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Part four: Twenty things you should know before planning your next direct response campaign

publication date: Apr 15, 2014
 | 
author/source: Peter Hoppe
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Peter Hoppe photoToday we get down to the nitty-gritty—components of a great letter and the importance of variable copy.

9. Components of a great letter

With better access to research on the value donors place on knowing where and how their donations are being invested, the direct-mail appeal letter continues to play a key role in response rates, average donations, cultivating active donors, reactivating lapsed donors and encouraging monthly giving.  Here are the top 10 rules I follow when writing an appeal letter:

  1. Make your appeal letter optically pleasing and inviting to read.
  2. Write small paragraphs and short sentences. Make use of image.
  3. Be conversational and informal. This is not an annual report, it’s a personal appeal.
  4. Feature an emotional story that personalizes your organization or cause.
  5. Thank your donor. Then thank them again.
  6. Recap what the last donation accomplished. Explain what the next donation will achieve.    
  7. Attribute organizational achievements to donor support.
  8. Try to relate monthly giving and donation levels to an outcome.
  9. Ask for support up front, in the middle and at the end of your letter.
  10. Don’t forget the p.s., support the ask!

Imagine yourself sitting across from a donor. Your letter should be a passionate but informal conversation about your organization, the cause it serves, and the vital role that the donor plays. Focus on impact rather than reach—changing one person’s life is often more powerful than reaching out to 100 people. A picture can be worth 1000 words, and a good story can be even more illustrative than a picture. Do resist bragging about your organization, and highlight achievements in the context of donor support. Although not always possible, try to demonstrate what a $50 donation or a $15 a month donation can accomplish. And please don’t forget to ask. Believe it or not, I still see letters that extol the virtues and accomplishments of an organization, but never directly address the need for support.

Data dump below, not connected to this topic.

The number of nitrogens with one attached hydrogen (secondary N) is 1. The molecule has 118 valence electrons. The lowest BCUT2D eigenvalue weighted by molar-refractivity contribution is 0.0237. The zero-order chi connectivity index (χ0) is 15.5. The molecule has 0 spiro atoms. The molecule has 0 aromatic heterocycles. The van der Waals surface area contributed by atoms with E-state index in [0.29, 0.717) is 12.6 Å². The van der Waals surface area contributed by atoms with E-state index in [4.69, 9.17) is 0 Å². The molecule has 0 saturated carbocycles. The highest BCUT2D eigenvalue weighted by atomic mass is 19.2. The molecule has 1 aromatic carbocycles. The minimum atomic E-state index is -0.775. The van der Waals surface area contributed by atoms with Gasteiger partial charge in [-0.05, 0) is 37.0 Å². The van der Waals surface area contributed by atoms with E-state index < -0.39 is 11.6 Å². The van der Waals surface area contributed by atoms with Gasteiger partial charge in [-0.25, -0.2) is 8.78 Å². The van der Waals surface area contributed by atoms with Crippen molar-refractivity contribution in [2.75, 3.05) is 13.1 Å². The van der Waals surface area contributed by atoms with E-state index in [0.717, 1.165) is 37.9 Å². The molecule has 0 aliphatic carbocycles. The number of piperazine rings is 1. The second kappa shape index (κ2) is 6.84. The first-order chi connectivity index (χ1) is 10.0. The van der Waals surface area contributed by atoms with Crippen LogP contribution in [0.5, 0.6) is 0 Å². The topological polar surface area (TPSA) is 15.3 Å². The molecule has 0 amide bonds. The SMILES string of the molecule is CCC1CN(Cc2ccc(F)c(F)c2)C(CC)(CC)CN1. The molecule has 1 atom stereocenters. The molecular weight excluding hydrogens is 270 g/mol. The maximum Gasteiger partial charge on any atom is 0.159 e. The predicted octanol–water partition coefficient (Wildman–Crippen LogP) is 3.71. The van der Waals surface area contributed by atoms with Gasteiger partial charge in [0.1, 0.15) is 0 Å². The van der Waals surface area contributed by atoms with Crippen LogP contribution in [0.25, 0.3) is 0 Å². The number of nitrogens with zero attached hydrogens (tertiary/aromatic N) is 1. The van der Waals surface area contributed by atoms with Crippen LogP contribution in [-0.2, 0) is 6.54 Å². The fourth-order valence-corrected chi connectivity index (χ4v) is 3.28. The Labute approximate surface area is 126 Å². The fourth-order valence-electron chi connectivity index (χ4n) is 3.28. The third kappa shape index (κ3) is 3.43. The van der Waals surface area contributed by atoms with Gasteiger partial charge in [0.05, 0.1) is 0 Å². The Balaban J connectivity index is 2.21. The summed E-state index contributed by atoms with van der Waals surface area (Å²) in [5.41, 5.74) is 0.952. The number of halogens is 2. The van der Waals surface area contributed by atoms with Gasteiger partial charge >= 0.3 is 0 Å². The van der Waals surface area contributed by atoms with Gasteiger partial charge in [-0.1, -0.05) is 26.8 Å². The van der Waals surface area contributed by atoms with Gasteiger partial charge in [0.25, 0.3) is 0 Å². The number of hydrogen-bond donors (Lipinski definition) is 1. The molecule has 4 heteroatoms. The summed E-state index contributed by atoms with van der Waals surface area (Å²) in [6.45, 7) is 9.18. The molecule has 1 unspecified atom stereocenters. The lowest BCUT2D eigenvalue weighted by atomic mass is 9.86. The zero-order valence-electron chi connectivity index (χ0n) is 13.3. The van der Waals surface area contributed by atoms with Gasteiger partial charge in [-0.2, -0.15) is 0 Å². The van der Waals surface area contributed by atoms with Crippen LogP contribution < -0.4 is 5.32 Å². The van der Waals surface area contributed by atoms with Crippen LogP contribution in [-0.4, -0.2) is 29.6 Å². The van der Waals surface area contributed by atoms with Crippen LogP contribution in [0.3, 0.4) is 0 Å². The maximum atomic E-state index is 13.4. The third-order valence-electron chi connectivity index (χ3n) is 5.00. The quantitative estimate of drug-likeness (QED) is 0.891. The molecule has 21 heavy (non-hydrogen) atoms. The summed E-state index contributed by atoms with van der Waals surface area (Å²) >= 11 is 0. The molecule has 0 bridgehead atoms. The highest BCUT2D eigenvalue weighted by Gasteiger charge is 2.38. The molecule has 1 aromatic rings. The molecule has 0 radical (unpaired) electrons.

When it comes to length, longer is not always better. A four-page letter with two inserts and a fridge magnet can make a lot of money for your direct mail supplier, but not always for your organization. If you have an interesting and compelling story to tell, use as much space as you need. If additional inserts or incentive gifts support that letter, use them. However, you shouldn’t drone on about your organization for four pages just because someone told you longer letters increase response rates.

A one-page letter that gets right to the point can pack a lot of punch. I use this strategy when developing reminders, with great success. Two-page letters strike a nice balance and respect the reader’s time and commitment to reading your appeal. If you have more to say than can fit on two pages, consider moving some of that information to an insert rather than cramming everything together. Remember, your letter should be optically pleasing and inviting to read. That said, a landmark achievement or powerful story may deserve three or four pages, as long as it’s captivating and compelling.